An IAM policy manages permissions to AWS services and resources.
- In a more technical definition, an IAM policy is a JSON document that describes what API calls a user can or cannot make.
- There were only two potential options for the effect on any policy. Either allow or deny.
- You can also customise the level of access. For example, you can allow users to access all of the Amazon S3 buckets in your AWS account, or only a specific bucket.
- Follow the security principle of least privilege when granting permissions. This means preventing users, roles, group and policies from having more permissions than needed.
- For example, if an employee needs access to only a specific bucket, don't grant them access to all buckets in your AWS account.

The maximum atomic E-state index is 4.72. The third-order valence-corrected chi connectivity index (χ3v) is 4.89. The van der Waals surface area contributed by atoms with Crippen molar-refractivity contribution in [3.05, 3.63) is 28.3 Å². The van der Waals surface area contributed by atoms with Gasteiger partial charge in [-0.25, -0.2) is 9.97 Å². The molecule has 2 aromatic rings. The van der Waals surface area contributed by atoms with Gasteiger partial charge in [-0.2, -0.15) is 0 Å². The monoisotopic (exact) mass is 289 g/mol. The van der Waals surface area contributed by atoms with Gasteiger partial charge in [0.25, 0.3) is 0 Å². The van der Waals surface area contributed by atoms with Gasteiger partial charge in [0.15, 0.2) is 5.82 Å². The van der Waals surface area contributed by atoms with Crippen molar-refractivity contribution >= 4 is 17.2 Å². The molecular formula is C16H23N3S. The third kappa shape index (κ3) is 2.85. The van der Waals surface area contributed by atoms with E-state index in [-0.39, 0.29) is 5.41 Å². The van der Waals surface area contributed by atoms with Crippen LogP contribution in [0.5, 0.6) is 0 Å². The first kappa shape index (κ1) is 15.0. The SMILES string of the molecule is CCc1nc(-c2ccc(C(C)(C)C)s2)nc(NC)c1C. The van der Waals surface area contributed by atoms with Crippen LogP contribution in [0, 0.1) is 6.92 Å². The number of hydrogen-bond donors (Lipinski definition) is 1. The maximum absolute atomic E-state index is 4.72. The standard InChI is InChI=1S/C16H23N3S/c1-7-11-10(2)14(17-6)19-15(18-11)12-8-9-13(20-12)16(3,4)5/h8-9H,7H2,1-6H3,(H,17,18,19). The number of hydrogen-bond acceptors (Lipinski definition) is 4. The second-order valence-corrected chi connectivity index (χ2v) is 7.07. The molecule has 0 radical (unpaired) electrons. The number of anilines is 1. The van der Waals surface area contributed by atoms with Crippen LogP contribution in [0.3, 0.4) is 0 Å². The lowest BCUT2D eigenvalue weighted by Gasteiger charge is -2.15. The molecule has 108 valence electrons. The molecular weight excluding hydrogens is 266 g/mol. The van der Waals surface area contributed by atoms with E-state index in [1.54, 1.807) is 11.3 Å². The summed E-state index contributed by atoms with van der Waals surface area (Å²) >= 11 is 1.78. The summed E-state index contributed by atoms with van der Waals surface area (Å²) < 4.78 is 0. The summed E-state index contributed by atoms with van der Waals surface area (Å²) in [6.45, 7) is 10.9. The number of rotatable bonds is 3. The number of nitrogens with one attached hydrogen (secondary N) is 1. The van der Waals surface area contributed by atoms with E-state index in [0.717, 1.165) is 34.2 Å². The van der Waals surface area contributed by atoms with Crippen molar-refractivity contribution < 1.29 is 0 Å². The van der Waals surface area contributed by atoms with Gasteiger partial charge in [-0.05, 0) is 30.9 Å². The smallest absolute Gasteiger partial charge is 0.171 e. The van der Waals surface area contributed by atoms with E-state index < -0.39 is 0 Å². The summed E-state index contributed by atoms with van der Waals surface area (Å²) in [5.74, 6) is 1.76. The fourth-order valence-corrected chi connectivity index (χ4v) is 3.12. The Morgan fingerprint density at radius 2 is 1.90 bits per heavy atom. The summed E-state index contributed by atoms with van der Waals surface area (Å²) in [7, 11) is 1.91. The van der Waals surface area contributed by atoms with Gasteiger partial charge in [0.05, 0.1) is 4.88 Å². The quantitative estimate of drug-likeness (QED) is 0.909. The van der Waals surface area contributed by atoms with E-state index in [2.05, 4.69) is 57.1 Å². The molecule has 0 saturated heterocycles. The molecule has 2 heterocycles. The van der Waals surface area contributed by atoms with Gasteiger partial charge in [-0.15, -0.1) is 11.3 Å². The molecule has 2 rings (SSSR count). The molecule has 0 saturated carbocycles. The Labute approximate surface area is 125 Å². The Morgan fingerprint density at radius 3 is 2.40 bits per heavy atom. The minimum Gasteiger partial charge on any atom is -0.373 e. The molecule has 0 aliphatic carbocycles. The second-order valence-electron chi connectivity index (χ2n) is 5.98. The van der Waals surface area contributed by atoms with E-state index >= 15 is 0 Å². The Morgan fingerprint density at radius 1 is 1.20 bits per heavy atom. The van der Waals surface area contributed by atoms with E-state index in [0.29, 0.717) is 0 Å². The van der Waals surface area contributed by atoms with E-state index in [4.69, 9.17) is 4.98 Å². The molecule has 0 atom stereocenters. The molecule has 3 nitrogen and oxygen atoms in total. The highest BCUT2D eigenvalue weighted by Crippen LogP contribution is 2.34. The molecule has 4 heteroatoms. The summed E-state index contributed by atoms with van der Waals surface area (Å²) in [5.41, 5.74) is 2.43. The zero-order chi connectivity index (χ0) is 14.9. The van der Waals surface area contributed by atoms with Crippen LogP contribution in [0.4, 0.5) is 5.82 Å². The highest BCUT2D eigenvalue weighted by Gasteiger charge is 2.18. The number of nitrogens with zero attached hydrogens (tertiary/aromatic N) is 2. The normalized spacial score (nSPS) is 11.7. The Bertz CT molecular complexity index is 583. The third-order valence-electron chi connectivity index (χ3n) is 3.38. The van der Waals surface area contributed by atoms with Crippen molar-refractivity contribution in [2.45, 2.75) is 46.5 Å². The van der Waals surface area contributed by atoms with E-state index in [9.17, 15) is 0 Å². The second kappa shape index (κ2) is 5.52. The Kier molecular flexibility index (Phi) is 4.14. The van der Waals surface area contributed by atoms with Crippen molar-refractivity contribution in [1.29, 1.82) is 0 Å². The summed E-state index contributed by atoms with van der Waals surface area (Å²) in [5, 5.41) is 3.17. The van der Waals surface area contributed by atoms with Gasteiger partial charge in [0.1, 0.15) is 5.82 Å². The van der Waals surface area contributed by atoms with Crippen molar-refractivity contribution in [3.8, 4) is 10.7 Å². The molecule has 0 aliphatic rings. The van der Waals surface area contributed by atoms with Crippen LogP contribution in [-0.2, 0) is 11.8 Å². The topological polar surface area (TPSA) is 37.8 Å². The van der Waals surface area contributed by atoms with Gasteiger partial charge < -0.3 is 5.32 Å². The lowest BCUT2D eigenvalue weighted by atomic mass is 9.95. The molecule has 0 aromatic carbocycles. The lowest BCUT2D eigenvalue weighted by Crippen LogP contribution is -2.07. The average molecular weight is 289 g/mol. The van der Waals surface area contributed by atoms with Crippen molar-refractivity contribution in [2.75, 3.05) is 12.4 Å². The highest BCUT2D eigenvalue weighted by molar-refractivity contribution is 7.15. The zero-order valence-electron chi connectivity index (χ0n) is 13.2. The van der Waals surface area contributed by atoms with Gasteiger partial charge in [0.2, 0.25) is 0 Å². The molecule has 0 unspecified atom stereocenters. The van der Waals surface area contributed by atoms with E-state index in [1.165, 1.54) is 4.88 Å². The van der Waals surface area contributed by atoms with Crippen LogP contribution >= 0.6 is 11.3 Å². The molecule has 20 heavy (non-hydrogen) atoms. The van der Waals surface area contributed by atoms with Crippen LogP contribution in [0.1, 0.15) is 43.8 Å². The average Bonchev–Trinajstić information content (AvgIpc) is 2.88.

One way to make it easier to manage users and permissions is to organise them into IAM groups.
An IAM group is a collection of IAM users.
- When you assign an IAM policy to a group, all users in the group are granted permissions specified by the policy.
- This helps save you heaps of time. Instead of assigning permissions one by one, you can create a group for all the IAM users, and attach permissions to the group in one go.
- Assigning IAM policies at the group level also makes it easier to adjust permissions when an employee transfers to a different job.
- For example, if a developer becomes a data scientist, the manager can easily remove them from the “Developers” group and adds them into the “Data Scientist” group.
- This ensures that employees have only the permissions that are required for their current job.